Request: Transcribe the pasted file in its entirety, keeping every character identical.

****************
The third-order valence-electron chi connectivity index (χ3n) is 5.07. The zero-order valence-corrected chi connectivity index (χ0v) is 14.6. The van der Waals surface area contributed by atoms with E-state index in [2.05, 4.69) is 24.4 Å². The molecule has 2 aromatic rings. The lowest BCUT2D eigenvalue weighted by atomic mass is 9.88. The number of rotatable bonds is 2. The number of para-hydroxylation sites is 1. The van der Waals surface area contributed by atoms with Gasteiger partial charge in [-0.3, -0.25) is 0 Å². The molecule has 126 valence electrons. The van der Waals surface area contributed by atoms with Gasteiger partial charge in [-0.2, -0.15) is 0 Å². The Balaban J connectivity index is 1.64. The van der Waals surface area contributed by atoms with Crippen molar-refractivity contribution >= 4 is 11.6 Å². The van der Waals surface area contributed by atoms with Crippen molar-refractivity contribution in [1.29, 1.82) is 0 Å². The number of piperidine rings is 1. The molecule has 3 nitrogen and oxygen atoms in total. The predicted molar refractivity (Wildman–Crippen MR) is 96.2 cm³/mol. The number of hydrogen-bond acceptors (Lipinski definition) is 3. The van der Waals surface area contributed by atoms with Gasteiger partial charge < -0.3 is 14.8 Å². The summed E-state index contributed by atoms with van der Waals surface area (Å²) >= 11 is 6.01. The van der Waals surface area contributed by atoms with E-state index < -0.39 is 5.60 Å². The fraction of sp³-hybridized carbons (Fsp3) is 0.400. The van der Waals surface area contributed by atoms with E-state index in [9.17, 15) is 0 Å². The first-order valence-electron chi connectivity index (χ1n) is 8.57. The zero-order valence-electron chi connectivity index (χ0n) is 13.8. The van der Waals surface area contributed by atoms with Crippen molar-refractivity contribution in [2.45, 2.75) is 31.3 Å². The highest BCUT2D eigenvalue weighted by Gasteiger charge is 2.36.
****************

The third-order valence-electron chi connectivity index (χ3n) is 5.07. The zero-order valence-corrected chi connectivity index (χ0v) is 14.6. The van der Waals surface area contributed by atoms with E-state index in [2.05, 4.69) is 24.4 Å². The molecule has 2 aromatic rings. The lowest BCUT2D eigenvalue weighted by atomic mass is 9.88. The number of rotatable bonds is 2. The number of para-hydroxylation sites is 1. The van der Waals surface area contributed by atoms with Gasteiger partial charge in [-0.3, -0.25) is 0 Å². The molecule has 126 valence electrons. The van der Waals surface area contributed by atoms with Gasteiger partial charge in [-0.2, -0.15) is 0 Å². The Balaban J connectivity index is 1.64. The van der Waals surface area contributed by atoms with Crippen molar-refractivity contribution >= 4 is 11.6 Å². The van der Waals surface area contributed by atoms with Crippen molar-refractivity contribution in [1.29, 1.82) is 0 Å². The number of piperidine rings is 1. The molecule has 3 nitrogen and oxygen atoms in total. The predicted molar refractivity (Wildman–Crippen MR) is 96.2 cm³/mol. The number of hydrogen-bond acceptors (Lipinski definition) is 3. The van der Waals surface area contributed by atoms with Gasteiger partial charge < -0.3 is 14.8 Å². The summed E-state index contributed by atoms with van der Waals surface area (Å²) >= 11 is 6.01. The van der Waals surface area contributed by atoms with E-state index < -0.39 is 5.60 Å². The fraction of sp³-hybridized carbons (Fsp3) is 0.400. The van der Waals surface area contributed by atoms with E-state index in [9.17, 15) is 0 Å². The first-order valence-electron chi connectivity index (χ1n) is 8.57. The zero-order valence-electron chi connectivity index (χ0n) is 13.8. The van der Waals surface area contributed by atoms with Crippen molar-refractivity contribution in [2.45, 2.75) is 31.3 Å². The highest BCUT2D eigenvalue weighted by Gasteiger charge is 2.36.